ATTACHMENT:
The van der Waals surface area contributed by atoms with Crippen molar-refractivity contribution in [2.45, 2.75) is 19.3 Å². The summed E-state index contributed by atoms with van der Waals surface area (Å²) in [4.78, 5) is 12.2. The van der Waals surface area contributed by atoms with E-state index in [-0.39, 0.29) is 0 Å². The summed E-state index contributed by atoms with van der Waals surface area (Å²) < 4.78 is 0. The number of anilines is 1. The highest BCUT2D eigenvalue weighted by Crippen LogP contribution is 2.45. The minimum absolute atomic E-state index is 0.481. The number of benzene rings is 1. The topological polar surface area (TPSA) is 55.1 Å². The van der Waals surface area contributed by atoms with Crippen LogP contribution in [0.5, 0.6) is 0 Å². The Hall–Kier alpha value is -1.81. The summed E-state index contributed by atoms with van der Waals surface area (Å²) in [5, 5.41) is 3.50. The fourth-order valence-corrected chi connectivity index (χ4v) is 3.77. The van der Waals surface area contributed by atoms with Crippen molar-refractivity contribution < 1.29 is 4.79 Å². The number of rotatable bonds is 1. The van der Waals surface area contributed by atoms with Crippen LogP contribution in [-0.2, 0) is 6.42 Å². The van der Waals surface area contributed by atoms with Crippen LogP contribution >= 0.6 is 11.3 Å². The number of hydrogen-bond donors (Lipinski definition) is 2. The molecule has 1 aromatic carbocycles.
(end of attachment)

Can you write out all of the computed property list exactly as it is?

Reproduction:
The van der Waals surface area contributed by atoms with Crippen molar-refractivity contribution in [2.45, 2.75) is 19.3 Å². The summed E-state index contributed by atoms with van der Waals surface area (Å²) in [4.78, 5) is 12.2. The van der Waals surface area contributed by atoms with E-state index in [-0.39, 0.29) is 0 Å². The summed E-state index contributed by atoms with van der Waals surface area (Å²) < 4.78 is 0. The number of anilines is 1. The highest BCUT2D eigenvalue weighted by Crippen LogP contribution is 2.45. The minimum absolute atomic E-state index is 0.481. The number of benzene rings is 1. The topological polar surface area (TPSA) is 55.1 Å². The van der Waals surface area contributed by atoms with Crippen LogP contribution in [0.5, 0.6) is 0 Å². The Hall–Kier alpha value is -1.81. The summed E-state index contributed by atoms with van der Waals surface area (Å²) in [5, 5.41) is 3.50. The fourth-order valence-corrected chi connectivity index (χ4v) is 3.77. The van der Waals surface area contributed by atoms with Crippen molar-refractivity contribution < 1.29 is 4.79 Å². The number of rotatable bonds is 1. The van der Waals surface area contributed by atoms with Crippen LogP contribution in [-0.2, 0) is 6.42 Å². The van der Waals surface area contributed by atoms with Crippen LogP contribution >= 0.6 is 11.3 Å². The number of hydrogen-bond donors (Lipinski definition) is 2. The molecule has 1 aromatic carbocycles.